Dec 15, 2015 - 2:15pm

EPA’s ‘Covert Propaganda’ Campaign to Sell Its Water Rule Explained


Senior Editor, Digital Content

Covert propaganda” is something you’d expect from a foreign spy agency not from EPA. Yet that’s what the Government Accountability Office (GAO) concluded in a report on the agency’s efforts to sell its water rule-- Waters of the United States (WOTUS), The New York Times reports:

Federal agencies are allowed to promote their own policies, but are not allowed to engage in propaganda, defined as covert activity intended to influence the American public. They also are not allowed to use federal resources to conduct so-called grass-roots lobbying — urging the American public to contact Congress to take a certain kind of action on pending legislation.

As it promoted the Waters of the United States rule, also known as the Clean Water Rule, the E.P.A. violated both of those prohibitions, a 26-page legal opinion signed by Susan A. Poling, the general counsel to the G.A.O., concluded in an investigation requested by the Senate Committee on Environment and Public Works.

“E.P.A. appealed to the public to contact Congress in opposition to pending legislation in violation of the grass-roots lobbying prohibition,” the report says.

The story came on the radar earlier this year when EPA Administrator Gina McCarthy bragged to a Senate Committee about the outpouring of public support for its (then) proposed water rule:

We have received over 1 million comments and 87.1 percent of those comments we have counted so far… are supportive of this rule.

As I wrote in May, The New York Times told us how that outpouring of support came about; EPA drummed it up.

Led by Tom Reynolds, the agency’s top communications adviser, EPA fired up its propaganda machine to counter critics of WOTUS—farmersranchers, home builders, the golf industry, and other businesses--who pointed out how the rule will empower federal bureaucrats to regulate “wetlands, intermittent streams, ephemeral steams (those that only flow after a rainfall or snowmelt) , and man-made bodies of water like ditches, ponds, and canals,” federalize local land use decisions, and make it even harder to build things in America.

One cog in that machine was social media. In September 2014, the agency used social media tool Thunderclap to push pro-WOTUS messages on Twitter, Facebook, and Tumblr.

EPA’s Thunderclap campaign said, “Clean water is important to me. I support EPA's efforts to protect it for my health, my family, and my community,” and included a link to an EPA webpage (now unavailable) that directed the public to submit comments on the draft regulation. The effort reached 1.8 million people.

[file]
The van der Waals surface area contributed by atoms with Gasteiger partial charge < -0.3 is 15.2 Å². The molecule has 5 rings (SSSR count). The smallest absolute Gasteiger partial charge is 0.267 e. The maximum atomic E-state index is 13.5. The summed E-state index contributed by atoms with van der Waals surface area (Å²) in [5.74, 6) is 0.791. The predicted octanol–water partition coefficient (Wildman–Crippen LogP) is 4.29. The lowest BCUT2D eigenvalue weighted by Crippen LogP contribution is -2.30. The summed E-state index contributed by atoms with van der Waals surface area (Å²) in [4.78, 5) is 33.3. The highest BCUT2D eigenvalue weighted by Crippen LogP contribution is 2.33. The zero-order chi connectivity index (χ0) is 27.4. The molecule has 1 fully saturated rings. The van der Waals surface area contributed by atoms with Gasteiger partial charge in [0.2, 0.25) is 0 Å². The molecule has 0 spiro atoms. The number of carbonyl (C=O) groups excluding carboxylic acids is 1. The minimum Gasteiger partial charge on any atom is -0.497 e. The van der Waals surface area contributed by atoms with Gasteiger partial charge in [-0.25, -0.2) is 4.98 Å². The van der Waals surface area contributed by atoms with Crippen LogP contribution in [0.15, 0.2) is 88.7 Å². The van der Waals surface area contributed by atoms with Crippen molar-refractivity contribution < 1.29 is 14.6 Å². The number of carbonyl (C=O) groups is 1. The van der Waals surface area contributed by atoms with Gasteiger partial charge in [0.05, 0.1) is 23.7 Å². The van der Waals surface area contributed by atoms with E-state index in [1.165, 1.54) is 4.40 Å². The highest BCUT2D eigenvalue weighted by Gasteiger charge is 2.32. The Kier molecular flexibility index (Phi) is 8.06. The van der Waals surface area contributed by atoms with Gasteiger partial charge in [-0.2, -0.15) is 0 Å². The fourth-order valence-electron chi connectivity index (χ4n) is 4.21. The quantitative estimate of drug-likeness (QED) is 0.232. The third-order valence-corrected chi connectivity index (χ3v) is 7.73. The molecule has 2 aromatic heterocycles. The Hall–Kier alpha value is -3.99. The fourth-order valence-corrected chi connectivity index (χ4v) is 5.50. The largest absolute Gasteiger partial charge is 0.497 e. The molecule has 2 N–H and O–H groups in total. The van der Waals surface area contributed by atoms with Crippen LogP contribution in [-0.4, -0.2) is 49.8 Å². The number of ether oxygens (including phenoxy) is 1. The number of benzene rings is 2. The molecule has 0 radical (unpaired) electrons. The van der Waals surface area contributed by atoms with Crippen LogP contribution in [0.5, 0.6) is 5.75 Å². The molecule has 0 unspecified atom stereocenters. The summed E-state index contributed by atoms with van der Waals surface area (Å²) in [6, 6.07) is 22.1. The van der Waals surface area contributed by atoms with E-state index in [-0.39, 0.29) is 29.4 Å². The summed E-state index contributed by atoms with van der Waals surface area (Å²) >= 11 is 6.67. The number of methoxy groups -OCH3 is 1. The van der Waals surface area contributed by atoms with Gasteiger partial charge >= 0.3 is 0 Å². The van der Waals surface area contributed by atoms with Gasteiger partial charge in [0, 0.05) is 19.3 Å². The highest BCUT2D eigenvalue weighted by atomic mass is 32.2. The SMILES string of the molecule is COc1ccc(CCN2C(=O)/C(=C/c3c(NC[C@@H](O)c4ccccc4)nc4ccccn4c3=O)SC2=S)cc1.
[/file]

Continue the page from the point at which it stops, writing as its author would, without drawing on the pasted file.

GAO determined that EPA’s use of Thunderclap was a “covert propaganda” campaign and broke the law. EPA pushed pro-WOTUS messages without properly disclosing that the agency was the author of the messages:

While EPA’s role was transparent to supporters who joined the campaign, this does not constitute disclosure to the 1.8 million people potentially reached by the Thunderclap. To those people, it appeared that their friend independently shared a message of his or her support for EPA and clean water.

In addition, the Thunderclap campaign appears to have violated the spirit of internal EPA policy. A 2010 memo on indirect lobbying from EPA’s general counsel states:

EPA employees may not explicitly or implicitly encourage the public to contact Congress in support of, or opposition to, a legislative proposal, nor explicitly encourage the public to contact state or local governments for that purpose.

EPA's Thunderclap campaign asked the public to leave comments in support of WOTUS, which EPA Administrator McCarthy then referenced in testimony before Congress to claim overwhelming public support for the controversial rule. 

Not only was EPA caught producing propaganda, GAO also found the agency engaged in inappropriate grassroots lobbying of Congress, The Times reports:

The agency is also said to have violated the anti-lobbying law when one of its public affairs officers, Travis Loop, wrote a blog post saying he was a surfer and did not “want to get sick from pollution.” That post included a link button to an advocacy group that discussed the danger that polluted water posed to surfers and, at least at one point, also included text that said “Take Action,” telling the public to “tell Congress to stop interfering with your right to clean water.”

It’s bad enough that EPA is engaging in such unprecedented regulatory overreach by crafting WOTUS, but its aggressive (and illegal) advocacy of it shows how out-of-control that agency is.

As for Tom Reynolds, who spearheaded EPA’s illegal WOTUS communications efforts, he got a promotion and is now working on climate issues in the White House.

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About the Author

About the Author

Sean Hackbarth
Senior Editor, Digital Content

Sean has written for various Chamber properties since 2011. In 1999, Sean launched a “weblog” and never looked back, becoming a self-proclaimed pioneer of the medium.